Starting in July 2018, Google Chrome will start warning users if a site is not secure. Up to this point Chrome would display a neutral icon. It will now have a very clear statement that an http site is not secure. This will coincide with the rollout of Chrome 68, the latest version of the Chrome browser.
What does this mean for your site?
Google has been making the push to secure websites for quite some time. They have even given incentives to https sites in rankings over http sites. It isn’t a significant push, but one none-the-less. Google hasn’t come out and stated they will ‘punish’ http websites but, they are giving preference to https sites, so one can argue they are ‘punishing’ http websites.
In my opinion, the biggest concern is user perception. If a user is surfing with Chrome, lands on your site, sees “Not secure”, panic is likely to set in and the user will debate if he/she wishes to stay on your site. Data security is the hottest issue right now as new stories break about data breaches and data mining of our personal data.
In my opinion (I do have a lot of them) it is worth the effort and money to ensure your users your website is secure. The amount of effort and the cost is dependent upon the size and complexity of your website, and whether you can do this in-house or depend upon an outside company or firm to perform your IT functions. Either way, it is a good investment to protect your site traffic and your users.
How do you make your site HTTPS compliant?
The process to make your site secure is through the use or purchase of an SSL. SSL (Secure Sockets Layer) is a standard security protocol for establishing encrypted links between a web server and a browser in an online communication. HTTPS encryption protects the channel between the browser and the website, ensuring no one in the middle can tamper with the traffic or spy on what the user is doing. Without that encryption, someone with access to your router or ISP could intercept information sent to websites or inject malware into otherwise legitimate pages.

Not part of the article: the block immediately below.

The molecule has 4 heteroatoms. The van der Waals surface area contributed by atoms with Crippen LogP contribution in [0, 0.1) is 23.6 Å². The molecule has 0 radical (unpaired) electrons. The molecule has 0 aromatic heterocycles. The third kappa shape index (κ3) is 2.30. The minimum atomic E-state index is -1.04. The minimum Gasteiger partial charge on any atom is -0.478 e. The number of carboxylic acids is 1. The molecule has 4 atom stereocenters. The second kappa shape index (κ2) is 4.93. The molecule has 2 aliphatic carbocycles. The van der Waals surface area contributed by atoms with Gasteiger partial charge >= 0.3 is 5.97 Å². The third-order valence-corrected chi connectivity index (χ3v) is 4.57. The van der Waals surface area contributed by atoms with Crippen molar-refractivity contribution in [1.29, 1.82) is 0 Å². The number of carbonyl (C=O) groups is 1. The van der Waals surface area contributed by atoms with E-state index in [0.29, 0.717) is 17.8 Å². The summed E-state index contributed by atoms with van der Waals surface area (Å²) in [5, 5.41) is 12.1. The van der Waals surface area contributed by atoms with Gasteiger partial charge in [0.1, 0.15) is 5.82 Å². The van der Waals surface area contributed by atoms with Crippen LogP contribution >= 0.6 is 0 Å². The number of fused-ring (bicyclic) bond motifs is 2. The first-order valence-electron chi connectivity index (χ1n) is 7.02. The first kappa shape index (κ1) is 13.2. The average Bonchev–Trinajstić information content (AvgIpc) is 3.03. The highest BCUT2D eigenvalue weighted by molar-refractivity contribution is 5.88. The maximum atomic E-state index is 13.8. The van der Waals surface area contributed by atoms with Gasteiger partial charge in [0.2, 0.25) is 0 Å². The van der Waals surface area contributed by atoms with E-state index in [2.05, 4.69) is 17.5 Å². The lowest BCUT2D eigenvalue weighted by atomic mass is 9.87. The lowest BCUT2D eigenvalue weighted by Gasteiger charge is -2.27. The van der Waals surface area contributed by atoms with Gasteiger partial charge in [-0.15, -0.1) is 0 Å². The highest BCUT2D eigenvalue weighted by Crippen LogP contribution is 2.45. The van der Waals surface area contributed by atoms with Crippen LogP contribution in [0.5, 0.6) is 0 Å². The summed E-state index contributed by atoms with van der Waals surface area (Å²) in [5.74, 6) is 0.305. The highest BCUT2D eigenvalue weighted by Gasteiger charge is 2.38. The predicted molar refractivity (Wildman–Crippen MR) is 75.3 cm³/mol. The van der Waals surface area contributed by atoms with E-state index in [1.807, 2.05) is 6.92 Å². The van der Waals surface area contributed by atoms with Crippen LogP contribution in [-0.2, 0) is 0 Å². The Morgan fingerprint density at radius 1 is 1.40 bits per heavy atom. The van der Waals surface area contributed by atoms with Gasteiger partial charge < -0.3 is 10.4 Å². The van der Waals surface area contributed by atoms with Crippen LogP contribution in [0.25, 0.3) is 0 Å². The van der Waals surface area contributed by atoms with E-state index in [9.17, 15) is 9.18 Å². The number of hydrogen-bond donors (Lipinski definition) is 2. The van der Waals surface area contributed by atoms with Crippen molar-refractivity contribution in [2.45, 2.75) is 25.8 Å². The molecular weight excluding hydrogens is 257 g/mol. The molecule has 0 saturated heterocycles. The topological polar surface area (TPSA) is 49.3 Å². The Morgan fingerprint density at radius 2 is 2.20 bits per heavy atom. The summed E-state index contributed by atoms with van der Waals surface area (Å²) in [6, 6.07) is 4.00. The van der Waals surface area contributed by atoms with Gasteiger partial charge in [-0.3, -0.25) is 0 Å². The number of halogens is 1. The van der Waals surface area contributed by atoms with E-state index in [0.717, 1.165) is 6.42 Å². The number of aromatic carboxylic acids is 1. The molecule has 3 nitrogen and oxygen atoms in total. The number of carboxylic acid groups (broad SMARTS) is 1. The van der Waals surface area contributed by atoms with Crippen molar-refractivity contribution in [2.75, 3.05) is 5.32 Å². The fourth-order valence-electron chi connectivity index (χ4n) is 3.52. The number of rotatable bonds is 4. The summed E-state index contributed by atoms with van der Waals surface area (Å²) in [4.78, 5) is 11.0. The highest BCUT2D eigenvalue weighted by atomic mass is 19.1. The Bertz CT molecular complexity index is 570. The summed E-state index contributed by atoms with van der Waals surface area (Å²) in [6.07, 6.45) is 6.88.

An SSL can be purchased through your host provider and installed by your IT department or provider. There are some sites that offer free SSLs, however, not all host providers can accommodate them. Others cost as little as $25 annually.
The best way to navigate through these changes is to understand the process. The following articles provide in-depth reviews and information on the process of securing your website:
A Comprehensive Guide to SSL Certificates
HTTP to HTTPS: An SEO's Guide to Securing a Website
Using the Mixed Content Audit Tool in Lighthouse
Do NOT Panic
If this article has created panic, please allow me to assure you the process is not as daunting as it may seem. When my neighbor explains how to repair my lawn mower by replacing the spark plug, I get that frozen-deer-in-headlights look. While I may understand the words, I have no clue how to do what is required. That doesn’t mean the task is impossible, expensive, or requires the planet to stop rotating … it only means I need to acquire the assistance of those who have the knowledge and understanding to